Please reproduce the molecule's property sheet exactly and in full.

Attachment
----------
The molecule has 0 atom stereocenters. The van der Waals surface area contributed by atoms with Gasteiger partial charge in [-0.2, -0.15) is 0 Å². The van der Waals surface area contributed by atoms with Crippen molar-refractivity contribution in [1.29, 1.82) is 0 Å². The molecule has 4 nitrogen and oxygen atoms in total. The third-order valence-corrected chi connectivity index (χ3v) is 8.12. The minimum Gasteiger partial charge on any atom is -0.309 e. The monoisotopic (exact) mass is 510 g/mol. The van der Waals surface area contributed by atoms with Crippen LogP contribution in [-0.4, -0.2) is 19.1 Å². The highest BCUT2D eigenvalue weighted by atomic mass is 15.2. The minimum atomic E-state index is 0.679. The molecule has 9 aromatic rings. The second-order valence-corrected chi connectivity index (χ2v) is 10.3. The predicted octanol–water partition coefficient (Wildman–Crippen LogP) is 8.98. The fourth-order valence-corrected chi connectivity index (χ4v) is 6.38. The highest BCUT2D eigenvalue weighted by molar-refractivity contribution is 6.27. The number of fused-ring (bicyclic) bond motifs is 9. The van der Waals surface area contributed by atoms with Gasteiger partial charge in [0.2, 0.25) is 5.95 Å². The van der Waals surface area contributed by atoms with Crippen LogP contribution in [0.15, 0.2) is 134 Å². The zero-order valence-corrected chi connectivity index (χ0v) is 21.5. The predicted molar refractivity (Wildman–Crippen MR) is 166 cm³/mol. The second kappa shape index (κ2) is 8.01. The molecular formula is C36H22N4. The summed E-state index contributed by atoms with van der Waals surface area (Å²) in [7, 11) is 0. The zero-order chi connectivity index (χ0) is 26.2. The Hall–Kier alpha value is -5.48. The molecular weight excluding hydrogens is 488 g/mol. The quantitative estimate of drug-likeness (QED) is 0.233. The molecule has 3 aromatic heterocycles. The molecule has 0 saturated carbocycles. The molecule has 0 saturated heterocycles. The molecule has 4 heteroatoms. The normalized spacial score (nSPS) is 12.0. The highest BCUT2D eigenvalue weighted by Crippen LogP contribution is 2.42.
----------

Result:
The molecule has 0 atom stereocenters. The van der Waals surface area contributed by atoms with Gasteiger partial charge in [-0.2, -0.15) is 0 Å². The van der Waals surface area contributed by atoms with Crippen molar-refractivity contribution in [1.29, 1.82) is 0 Å². The molecule has 4 nitrogen and oxygen atoms in total. The third-order valence-corrected chi connectivity index (χ3v) is 8.12. The minimum Gasteiger partial charge on any atom is -0.309 e. The monoisotopic (exact) mass is 510 g/mol. The van der Waals surface area contributed by atoms with Crippen LogP contribution in [-0.4, -0.2) is 19.1 Å². The highest BCUT2D eigenvalue weighted by atomic mass is 15.2. The minimum atomic E-state index is 0.679. The molecule has 9 aromatic rings. The second-order valence-corrected chi connectivity index (χ2v) is 10.3. The predicted octanol–water partition coefficient (Wildman–Crippen LogP) is 8.98. The fourth-order valence-corrected chi connectivity index (χ4v) is 6.38. The highest BCUT2D eigenvalue weighted by molar-refractivity contribution is 6.27. The number of fused-ring (bicyclic) bond motifs is 9. The van der Waals surface area contributed by atoms with Gasteiger partial charge in [0.2, 0.25) is 5.95 Å². The van der Waals surface area contributed by atoms with Crippen LogP contribution in [0.15, 0.2) is 134 Å². The zero-order valence-corrected chi connectivity index (χ0v) is 21.5. The predicted molar refractivity (Wildman–Crippen MR) is 166 cm³/mol. The second kappa shape index (κ2) is 8.01. The molecular formula is C36H22N4. The summed E-state index contributed by atoms with van der Waals surface area (Å²) in [7, 11) is 0. The zero-order chi connectivity index (χ0) is 26.2. The Hall–Kier alpha value is -5.48. The molecular weight excluding hydrogens is 488 g/mol. The quantitative estimate of drug-likeness (QED) is 0.233. The molecule has 3 aromatic heterocycles. The molecule has 0 saturated carbocycles. The molecule has 0 saturated heterocycles. The molecule has 4 heteroatoms. The normalized spacial score (nSPS) is 12.0. The highest BCUT2D eigenvalue weighted by Crippen LogP contribution is 2.42.